The San Diego Asian Film Festival returns to cinemas Oct. 28 to Nov. 6 with another packed programme of recent hits from across the region and its diaspora. This year’s programme opens with pandemic rom-com 7 Days while Ryusuke Hamaguchi’s festival favourite Drive My Car will bring the event to a close on Nov. 6.
Here’s a rundown of the East Asian movies included in this year’s programme:
- All About My Sisters – documentarian Wang Qiong explores the legacy of the One Child Policy and ongoing effects of entrenched patriarchy through the lens of her own emotionally complicated family story.
- A River Runs, Turns, Erases, Replaces – experimental documentary from Zhu Shengze exploring the Wuhan landscape.
- One Second – long-delayed love letter to cinema from Zhang Yimou in which a man escapes a labour camp hoping to catch a glimpse of his daughter in a cinema newsreel.
- Inside the Red Brick Wall – documentary exploration of the 2019 Hong Kong Polytechnic University seige.
- Time – an elderly hitman displaced by the modern society gets a second chance at life after taking up “euthenasia” in Ricky Ko’s darkly comic yet moving drama. Review.
- And so the Baton is Passed – comedy from Tetsu Maeda (A Banana? At This Time of Night?) revolving around the close relationship between a high school girl and her step dad.
- Beyond the Infinite Two Minutes – a diffident cafe owner faces an existential dilemma when trapped in a time loop with himself from two minutes previously in Junta Yamaguchi’s meticulously plotted farce. Review.
- Drive My Car – a theatre director begins to overcome his sense of inertia after bonding with a young woman hired to drive his car in Ryusuke Hamaguchi’s deeply moving drama. Review.
- In Another Language – pandemic rom-com in which two people bond while meeting up to practice English.
- Office Royale – office ladies go to war in Kazuaki Seki’s anarchic, Bakarhythm-scripted transposition of the yankee manga to the world of the OL. Review.
- Wheel of Fortune and Fantasy – a series of chance meetings and a healthy dose of fantasy lead a collection of wounded souls towards a kind of liberation in Ryusuke Hamaguchi’s whimsical triptych. Review.
- Clytaemnestra – a Korean theatre troupe travels to Athens to perform the famous play in Ougie Pak’s indie drama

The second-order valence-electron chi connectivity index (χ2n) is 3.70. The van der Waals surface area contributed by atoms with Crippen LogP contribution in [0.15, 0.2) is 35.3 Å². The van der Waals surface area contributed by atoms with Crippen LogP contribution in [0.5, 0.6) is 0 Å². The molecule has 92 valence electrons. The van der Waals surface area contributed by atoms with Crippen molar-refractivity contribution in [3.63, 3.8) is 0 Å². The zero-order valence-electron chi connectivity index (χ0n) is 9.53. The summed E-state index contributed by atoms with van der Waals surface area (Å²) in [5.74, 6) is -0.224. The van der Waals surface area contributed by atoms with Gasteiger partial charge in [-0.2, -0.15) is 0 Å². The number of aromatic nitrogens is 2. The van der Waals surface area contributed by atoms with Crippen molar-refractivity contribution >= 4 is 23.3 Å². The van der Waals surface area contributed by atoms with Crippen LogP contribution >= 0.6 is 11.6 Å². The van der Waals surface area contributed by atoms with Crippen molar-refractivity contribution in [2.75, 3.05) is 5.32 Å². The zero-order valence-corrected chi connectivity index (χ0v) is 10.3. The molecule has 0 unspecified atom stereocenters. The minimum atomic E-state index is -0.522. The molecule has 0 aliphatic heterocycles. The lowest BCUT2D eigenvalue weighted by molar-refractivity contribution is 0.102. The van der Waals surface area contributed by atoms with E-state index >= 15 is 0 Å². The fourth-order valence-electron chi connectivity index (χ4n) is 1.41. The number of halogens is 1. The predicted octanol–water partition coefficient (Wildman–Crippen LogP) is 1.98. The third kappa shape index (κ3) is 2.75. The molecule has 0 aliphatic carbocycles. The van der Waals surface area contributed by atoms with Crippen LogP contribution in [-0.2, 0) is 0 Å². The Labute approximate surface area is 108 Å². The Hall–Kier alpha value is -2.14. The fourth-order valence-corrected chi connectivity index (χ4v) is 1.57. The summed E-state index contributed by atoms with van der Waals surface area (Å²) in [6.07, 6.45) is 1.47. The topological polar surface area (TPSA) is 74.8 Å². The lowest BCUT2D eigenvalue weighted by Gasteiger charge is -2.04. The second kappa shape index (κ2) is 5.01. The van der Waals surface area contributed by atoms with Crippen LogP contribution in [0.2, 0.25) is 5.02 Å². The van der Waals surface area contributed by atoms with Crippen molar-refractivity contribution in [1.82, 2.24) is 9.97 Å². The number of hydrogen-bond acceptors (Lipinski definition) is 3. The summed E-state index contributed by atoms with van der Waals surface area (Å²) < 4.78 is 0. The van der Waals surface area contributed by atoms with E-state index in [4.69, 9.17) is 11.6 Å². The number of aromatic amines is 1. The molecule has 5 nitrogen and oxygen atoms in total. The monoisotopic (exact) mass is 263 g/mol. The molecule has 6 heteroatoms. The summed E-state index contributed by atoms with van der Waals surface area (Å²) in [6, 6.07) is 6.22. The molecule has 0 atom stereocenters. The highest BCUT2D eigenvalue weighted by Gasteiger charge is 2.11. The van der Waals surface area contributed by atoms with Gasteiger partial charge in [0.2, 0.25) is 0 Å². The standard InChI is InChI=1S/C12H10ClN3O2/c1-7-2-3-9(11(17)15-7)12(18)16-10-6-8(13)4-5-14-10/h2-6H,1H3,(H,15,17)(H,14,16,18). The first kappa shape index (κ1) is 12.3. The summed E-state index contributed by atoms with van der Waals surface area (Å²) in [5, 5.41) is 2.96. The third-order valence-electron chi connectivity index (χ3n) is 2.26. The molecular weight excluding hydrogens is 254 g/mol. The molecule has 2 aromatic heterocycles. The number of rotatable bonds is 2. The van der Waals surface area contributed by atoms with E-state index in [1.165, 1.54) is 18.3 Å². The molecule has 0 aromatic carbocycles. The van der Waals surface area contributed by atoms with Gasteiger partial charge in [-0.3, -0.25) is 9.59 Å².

- In Front of Your Face – drama from Hong Sang-soo in which an actress trying to restart her career after spending time abroad meets a director looking to cast his latest film.
- Introduction – latest from Hong Sang-soo in which a man travels to see his father at his clinic then goes abroad to see his girlfriend only to return and find his mother with another man.
- Kim Min-Young of the Report Card – a young woman who decided not to go to uni meets up with a friend who did.
- Sinkhole – a new homeowner sees his investment in the future crumble beneath his feet in Kim Ji-hoon’s harrowing disaster dramedy. Review.
- Barbarian Invasion – Tan Chui Mui directs and stars as an actress making a comeback after retiring to become a housewife and mother only to be told the film can only be made if her ex co-stars.
- Whether the Weather is Fine – Philippine drama in which a mother and son search for missing loved ones in the aftermath of disaster.
- Tiong Bahru Social Club – an earnest young man experiences an existential crisis while living in the “happiest neighbourhood in the world” in Tan Bee Thiam’s whimsical satire. Review.
- As We Like It – a romantic exile meanders through an internet free corner of Taipei in Chen Hung-i & Muni Wei’s all-female adaptation of the Shakespeare play. Review.
- Days Before the Millennium – epic drama following the lives of women who migrated to Taiwan from Vietnam in the 90s to the present day.
- Execution in Autumn – Taiwanese “Healthy Realism” classic from Li Hsing in which a condemned man marries an orphan while in prison in order to preserve the family line.
- Listen Before You Sing – cheerful dramedy set within the indigenous community as a plan is hatched to save the local school from closure through winning a singing competition.
- The Moon Represents My Heart – a Taiwanese Argentinian man travels to Taipei with questions of his father’s murder.
- Come Here – a group of artists contemplates the remains of the “Death Railway” in Anocha Suwichakornpong’s experimental drama.
- Memoria – shooting outside Thailand for the first time, the latest from Apichatpong Weerasethakul stars Tilda Swinton as a woman visiting her sister in Colombia and becoming captivated by the local soundscape.
The San Diego Asian Film Film Festival runs Oct. 28 to Nov. 6 at venues across the county. Full details for all the films are available via the official website where you can also find ticketing links and screening information, and you can keep up with all the latest news by following the festival on Facebook, Twitter, Instagram, and YouTube.
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